Arya Sangha or Assembly of the Wise

Fictitious Tibet: The Origin and Persistence of Rampaism

by Agehananda Bharati
Part V

The Third Eye by T. Lobsang Rampa

Let me now proceed to the arch-paradigm of esoteric phoniness of the latter days. In the mid-fifties, Messrs. Secker & Warburg, a perfectly respectable publishing firm in Britain, sent me a manuscript for evaluation. The author’s name was Lama Lobsang Rampa, the title The Third Eye. I was suspicious before I opened the wrapper: the "third eye" smacked of Blavatskyan and post-Blavatskyan hogwash. The first two pages convinced me the writer was not a Tibetan, the next ten that he had never been either in Tibet or India, and that he knew absolutely nothing about Buddhism of any form, Tibetan or other. The cat was out of the bag very soon, when the "Lama", reflecting on some cataclysmic situation in his invented past, mused "for we know there is a God."

A Buddhist makes many statements of a puzzling order at a time, and he may utter many contradictions; but this statement he will not make, unless perhaps--I am trying hard to find a possible exception --he is a nominal Nisei Buddhist in Seattle, Washington, who somehow gets into Sunday school at age eleven and doesn’t really know what he is talking about. Even if we apply a very lenient scholarly defense for the statement there are gods (lha) in Tibetan and North Indian Buddhism; by courtesy, the numerous Buddhas and Bodhisattvas of the highly diffuse Buddhist pantheon could be, and sometimes are, referred to as "gods"--the statement "there is a God" is and remains impossible for any Buddhist.

The lha (deva) are gods because the European language translations of deus in Christian usage do not distinguish between God and gods on the lexical level. The capital "G" is a very late attempt to remedy this, since there were only capital letters in Roman script at the time the Christian theological notions were conceptualized and codified. There may be thousands of gods, then, in Buddhism, but there certainly is no God. The ontological and the affective status of the Buddha in Srilanka Buddhism, and mutatus mutandis, in other Buddhist areas, has recently bothered a very fine British scholar. 2)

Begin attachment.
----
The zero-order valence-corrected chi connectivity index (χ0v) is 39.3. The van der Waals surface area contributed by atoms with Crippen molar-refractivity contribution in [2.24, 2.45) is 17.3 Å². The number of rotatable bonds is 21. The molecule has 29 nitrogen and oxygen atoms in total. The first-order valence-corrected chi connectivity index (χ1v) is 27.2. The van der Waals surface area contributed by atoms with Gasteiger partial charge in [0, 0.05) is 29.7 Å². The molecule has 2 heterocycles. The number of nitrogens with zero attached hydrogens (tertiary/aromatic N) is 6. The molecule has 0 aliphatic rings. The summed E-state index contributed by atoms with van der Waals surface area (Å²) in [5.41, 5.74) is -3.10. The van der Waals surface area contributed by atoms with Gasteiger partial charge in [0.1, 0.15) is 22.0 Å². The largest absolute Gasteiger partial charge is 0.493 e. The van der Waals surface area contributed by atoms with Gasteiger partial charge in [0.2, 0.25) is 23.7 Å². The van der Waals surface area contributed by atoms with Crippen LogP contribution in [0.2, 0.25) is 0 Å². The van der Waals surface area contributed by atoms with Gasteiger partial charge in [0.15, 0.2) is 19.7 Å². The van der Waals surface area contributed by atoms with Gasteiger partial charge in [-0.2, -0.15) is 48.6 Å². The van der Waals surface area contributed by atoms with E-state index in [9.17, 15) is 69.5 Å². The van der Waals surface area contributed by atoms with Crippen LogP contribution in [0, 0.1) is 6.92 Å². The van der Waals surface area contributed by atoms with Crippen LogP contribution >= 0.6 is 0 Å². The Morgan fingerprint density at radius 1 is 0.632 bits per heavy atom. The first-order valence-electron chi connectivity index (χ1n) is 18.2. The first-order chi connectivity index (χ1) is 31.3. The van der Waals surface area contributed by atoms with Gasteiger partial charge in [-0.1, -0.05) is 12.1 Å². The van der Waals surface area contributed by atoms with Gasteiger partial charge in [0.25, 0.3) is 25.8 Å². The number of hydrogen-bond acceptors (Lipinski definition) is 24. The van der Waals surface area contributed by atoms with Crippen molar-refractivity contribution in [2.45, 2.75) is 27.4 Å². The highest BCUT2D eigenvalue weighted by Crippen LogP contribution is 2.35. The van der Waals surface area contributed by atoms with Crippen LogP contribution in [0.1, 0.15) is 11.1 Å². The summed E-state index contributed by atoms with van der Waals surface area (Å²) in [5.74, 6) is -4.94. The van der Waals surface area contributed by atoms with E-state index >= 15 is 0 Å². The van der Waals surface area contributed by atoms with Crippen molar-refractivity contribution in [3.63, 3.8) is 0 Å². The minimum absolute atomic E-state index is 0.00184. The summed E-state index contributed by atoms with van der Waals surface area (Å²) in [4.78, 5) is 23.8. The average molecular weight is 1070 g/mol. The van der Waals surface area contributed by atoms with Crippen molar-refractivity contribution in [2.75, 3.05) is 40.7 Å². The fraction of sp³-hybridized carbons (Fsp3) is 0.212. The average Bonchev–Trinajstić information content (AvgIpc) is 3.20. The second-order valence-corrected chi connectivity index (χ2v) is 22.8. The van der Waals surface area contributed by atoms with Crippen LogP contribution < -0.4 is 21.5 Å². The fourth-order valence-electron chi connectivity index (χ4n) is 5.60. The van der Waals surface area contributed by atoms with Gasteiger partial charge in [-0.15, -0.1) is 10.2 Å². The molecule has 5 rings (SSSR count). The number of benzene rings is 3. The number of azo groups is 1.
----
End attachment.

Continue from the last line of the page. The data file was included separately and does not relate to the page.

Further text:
I concur with his result: though the Buddha is indeed worshipped like a god in many ways, he is not seen as a god, or as God. The semantic entailment of "God" is that of creatorhood, control, power, etc., which the Buddha obviously cannot have, since he has passed into mahanirvana and is hence extinct: in fact, only Buddhas are extinct--men, gods, demons, etc., are in samsara; they, or some of them, have power, up to the power of creation like Brahma the Hindu demiurge, or the Judaeo-Christian God.

But this was only one of the inane impossibilities of The Third Eye. Every page bespeaks the utter ignorance of the author of anything that has to do with Buddhism practiced and Buddhism as a belief system in Tibet or elsewhere. But the book also shows a shrewd intuition into what millions of people want to hear. Monks and neophytes flying through the mysterious breeze on enormous kites; golden images in hidden cells, representing earlier incarnations of the man who views them; arcane surgery in the skull to open up the eye of wisdom; tales about the dangers of mystical training and initiation--in a Western world desperately seeking for the mysterious where everything is so terribly accessible to inspection, where the divine has been bowdlerized or institutionalized, where it speaks with the wagging-finger lingo of moralistic nagging, the less hardy and the softer will seek that which is the opposite of all these turn-off factors.

In its extremes, this desperate quest for the impossible and the nonexistent is pathetic; at a seance of the Aquarian Foundation in Seattle, Washington few years ago, the "leader read from tablets presented to him blindfolded. During the coffee break, all but a little old lady had left the church hall. The reverend didn’t notice her and began to pack and unpack equipment in a box hidden under the table draped with a cloth. The woman came up to him and said, "Reverend K., I have seen it--but I won’t tell." I think this episode exemplifies that tragical quest for consolation even if its instrument is fraudulent.